iAccess Draws Accolades At SXSW Pitch With Their “Yelp For Accessibility” Ratings App


In 2016, young entrepreneur Brandon Winfield was hard at work on a concept he called ParaPerks, an app that helped mobility-impaired individuals find accessible restaurants, venues, bars, and other venues based on peer reviews. Winfield, who was paralyzed in an accident as a teenager and gets around in a wheelchair, was intimately familiar with the market for accessibility information.

But as Winfield and his partner, product manager and business consultant Sayeed Mehrjerdian, began to have discussions with potential users and study the market, they realized that their focus on mobility impairment, while most familiar for Winfield, was quite limited.

“We realized that we were basically pigeonholing ourselves,” says Mehrjerdian. The team began to consider those with other disabilities: vision or hearing impairment, for example, and realized they needed a rebrand.

“We wanted this to be a more inclusive app for everybody, for people that are advocates for people with disabilities, people that have children with
developmental disabilities, whatever it may be,” says Winfield, who has taken on the CEO role at the newly-launched iAccess while Mehrerdian has become Chief Innovation Officer.

The team pitched the iAccess concept this week at the prestigious SXSW Accelerator Pitch as an alternate in the Social & Culture category. The judges awarded them best in their category for the chance to pitch again to a wider audience.

iAccess follows the same model as ParaPerks — a ratings app that crowdsources reviews to direct people to the best venues for them — while becoming much more inclusive of what they define as “accessible”. The team is even thinking ahead to identifying safe places for nursing mothers or the LGBTQ community.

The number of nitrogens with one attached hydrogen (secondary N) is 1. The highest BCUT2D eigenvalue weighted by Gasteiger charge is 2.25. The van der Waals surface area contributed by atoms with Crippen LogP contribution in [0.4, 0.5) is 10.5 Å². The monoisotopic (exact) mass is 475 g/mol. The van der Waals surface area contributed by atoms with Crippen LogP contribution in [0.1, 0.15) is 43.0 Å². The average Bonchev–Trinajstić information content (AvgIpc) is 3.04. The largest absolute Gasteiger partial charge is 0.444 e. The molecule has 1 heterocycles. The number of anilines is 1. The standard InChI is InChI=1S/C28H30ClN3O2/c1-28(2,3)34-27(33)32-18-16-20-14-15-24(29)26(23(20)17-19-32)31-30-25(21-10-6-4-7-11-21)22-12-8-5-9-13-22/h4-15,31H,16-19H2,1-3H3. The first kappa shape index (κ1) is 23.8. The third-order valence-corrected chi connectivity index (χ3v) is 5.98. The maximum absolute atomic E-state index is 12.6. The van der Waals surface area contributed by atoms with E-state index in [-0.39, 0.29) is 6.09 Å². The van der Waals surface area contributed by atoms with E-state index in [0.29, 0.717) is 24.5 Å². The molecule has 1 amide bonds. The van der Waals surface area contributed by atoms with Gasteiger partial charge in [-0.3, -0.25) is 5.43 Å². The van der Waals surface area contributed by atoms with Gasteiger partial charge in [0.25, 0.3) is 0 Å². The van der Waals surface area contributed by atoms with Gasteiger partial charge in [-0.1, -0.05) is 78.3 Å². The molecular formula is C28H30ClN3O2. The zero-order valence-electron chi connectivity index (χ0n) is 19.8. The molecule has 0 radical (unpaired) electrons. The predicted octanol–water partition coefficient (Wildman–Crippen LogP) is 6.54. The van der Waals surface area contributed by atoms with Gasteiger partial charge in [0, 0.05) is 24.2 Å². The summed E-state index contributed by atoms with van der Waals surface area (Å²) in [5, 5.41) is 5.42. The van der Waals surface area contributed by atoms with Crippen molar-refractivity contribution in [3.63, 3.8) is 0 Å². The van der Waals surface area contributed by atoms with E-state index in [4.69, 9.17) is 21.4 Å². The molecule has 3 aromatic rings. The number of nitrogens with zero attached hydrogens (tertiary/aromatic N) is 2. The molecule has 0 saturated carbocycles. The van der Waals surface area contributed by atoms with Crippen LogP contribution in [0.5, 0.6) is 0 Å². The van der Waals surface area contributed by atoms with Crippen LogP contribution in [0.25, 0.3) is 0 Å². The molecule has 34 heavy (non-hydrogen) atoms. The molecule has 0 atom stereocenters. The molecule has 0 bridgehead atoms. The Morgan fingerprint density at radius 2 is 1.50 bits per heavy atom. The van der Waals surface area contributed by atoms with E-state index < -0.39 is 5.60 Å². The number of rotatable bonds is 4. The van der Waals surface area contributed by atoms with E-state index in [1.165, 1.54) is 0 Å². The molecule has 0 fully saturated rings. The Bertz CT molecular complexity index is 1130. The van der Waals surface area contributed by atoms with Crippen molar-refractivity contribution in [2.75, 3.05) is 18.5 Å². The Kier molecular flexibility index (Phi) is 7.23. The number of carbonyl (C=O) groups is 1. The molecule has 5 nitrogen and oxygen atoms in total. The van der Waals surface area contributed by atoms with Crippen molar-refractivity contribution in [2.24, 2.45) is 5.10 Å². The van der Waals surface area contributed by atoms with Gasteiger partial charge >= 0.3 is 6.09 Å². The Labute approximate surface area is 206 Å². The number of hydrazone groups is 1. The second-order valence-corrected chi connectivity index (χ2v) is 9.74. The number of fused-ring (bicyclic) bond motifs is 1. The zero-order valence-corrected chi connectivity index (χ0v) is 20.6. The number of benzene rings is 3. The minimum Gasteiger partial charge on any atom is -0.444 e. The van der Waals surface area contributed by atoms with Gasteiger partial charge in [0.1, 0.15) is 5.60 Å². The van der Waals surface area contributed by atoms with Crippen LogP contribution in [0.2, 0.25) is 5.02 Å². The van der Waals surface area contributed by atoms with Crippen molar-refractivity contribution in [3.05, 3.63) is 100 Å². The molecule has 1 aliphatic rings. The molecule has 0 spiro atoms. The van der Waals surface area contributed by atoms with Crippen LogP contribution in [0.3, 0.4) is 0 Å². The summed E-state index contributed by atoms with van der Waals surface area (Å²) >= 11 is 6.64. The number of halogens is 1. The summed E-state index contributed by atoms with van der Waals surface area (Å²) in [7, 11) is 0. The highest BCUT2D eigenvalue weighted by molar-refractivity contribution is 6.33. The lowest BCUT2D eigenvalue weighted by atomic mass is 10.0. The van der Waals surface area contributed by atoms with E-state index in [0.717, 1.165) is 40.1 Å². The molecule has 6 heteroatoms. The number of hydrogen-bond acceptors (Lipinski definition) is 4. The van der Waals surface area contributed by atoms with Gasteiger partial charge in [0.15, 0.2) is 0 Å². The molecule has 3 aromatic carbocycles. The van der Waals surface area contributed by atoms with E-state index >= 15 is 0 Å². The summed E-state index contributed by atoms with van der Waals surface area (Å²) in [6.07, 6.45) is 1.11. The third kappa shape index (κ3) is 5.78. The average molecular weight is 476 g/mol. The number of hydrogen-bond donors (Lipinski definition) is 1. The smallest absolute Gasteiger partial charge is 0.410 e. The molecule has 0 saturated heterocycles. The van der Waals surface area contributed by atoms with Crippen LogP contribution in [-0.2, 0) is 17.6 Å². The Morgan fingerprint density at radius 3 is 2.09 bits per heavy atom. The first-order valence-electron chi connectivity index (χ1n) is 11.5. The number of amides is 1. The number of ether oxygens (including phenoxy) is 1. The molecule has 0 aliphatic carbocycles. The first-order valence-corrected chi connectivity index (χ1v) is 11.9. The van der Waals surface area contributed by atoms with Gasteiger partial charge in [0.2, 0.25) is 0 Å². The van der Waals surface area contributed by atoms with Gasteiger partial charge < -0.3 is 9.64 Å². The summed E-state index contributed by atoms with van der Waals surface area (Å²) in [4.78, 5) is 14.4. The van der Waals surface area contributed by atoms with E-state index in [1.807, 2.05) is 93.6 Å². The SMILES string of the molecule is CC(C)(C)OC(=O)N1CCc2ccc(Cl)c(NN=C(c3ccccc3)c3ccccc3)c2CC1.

“We want this brand to be an image of people going out and having a good time and finding fun events they can partake in — to be able to access their life,” says Winfield, who left his job last fall to focus full-time on iAccess.

The app is now being developed with the help of KiwiTech, a tech-for-equity development shop that gave the startup $150,000 worth of technical services at a $2.5 million valuation. They have raised an additional $100,000 from friends and family and have opened a seed round to continue financing development as well as launch.

That public launch is slated for May of this year in Atlanta, the first city that iAccess will provide a database for. They are collecting reviews from an army of brand ambassadors, individuals with accessibility impairments that will go out and test venues across the city. 

They plan to roll out the app in the same manner city by city as they expand.

“Our brand ambassadors are going to be people who are already embodying the iAccess lifestyle,” says Winfield. “They’re not slowed down by anything, they’re not shy about their disability.”


Once the app is launched, it will be free to consumers to download and use. The team has three plans for monetization: one, simple in-app advertising, and another an in-app marketplace for accessible products and services.

The third monetization strategy involves taking the database they’re building up from users, the information on all of a city’s accessible locations, and licensing that in API form to platforms like TripAdvisor or Priceline. 

“Right now those travel sites may just have a checkbox that says accessible, but what does that mean?” asks Mehrjerdian. “There are varying levels of accessibility. By us getting deeper into specific prongs of accessibility ratings, we are hoping to create an API they can leverage to use in their platforms.”